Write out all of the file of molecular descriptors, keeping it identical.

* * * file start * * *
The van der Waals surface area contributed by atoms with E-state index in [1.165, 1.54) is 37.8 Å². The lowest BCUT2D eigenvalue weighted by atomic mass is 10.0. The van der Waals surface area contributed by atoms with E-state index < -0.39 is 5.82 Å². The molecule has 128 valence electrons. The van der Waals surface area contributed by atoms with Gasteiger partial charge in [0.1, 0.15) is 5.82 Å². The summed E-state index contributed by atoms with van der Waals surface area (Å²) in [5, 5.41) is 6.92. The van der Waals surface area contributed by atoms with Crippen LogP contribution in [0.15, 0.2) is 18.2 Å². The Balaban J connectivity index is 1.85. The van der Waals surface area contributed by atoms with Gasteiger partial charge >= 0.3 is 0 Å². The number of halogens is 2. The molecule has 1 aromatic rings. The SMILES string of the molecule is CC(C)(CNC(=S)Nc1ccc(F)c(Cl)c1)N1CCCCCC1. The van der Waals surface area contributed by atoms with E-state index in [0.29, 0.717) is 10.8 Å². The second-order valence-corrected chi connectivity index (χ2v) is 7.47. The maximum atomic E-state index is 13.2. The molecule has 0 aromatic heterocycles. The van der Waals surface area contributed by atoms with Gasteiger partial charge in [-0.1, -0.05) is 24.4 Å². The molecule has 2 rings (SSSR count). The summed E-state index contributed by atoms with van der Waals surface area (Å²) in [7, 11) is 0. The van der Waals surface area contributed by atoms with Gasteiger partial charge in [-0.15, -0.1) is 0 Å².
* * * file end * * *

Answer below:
The van der Waals surface area contributed by atoms with E-state index in [1.165, 1.54) is 37.8 Å². The lowest BCUT2D eigenvalue weighted by atomic mass is 10.0. The van der Waals surface area contributed by atoms with E-state index < -0.39 is 5.82 Å². The molecule has 128 valence electrons. The van der Waals surface area contributed by atoms with Gasteiger partial charge in [0.1, 0.15) is 5.82 Å². The summed E-state index contributed by atoms with van der Waals surface area (Å²) in [5, 5.41) is 6.92. The van der Waals surface area contributed by atoms with Crippen LogP contribution in [0.15, 0.2) is 18.2 Å². The Balaban J connectivity index is 1.85. The van der Waals surface area contributed by atoms with Gasteiger partial charge >= 0.3 is 0 Å². The number of halogens is 2. The molecule has 1 aromatic rings. The SMILES string of the molecule is CC(C)(CNC(=S)Nc1ccc(F)c(Cl)c1)N1CCCCCC1. The van der Waals surface area contributed by atoms with E-state index in [0.29, 0.717) is 10.8 Å². The second-order valence-corrected chi connectivity index (χ2v) is 7.47. The maximum atomic E-state index is 13.2. The molecule has 0 aromatic heterocycles. The van der Waals surface area contributed by atoms with Gasteiger partial charge in [-0.1, -0.05) is 24.4 Å². The molecule has 2 rings (SSSR count). The summed E-state index contributed by atoms with van der Waals surface area (Å²) in [7, 11) is 0. The van der Waals surface area contributed by atoms with Gasteiger partial charge in [-0.15, -0.1) is 0 Å².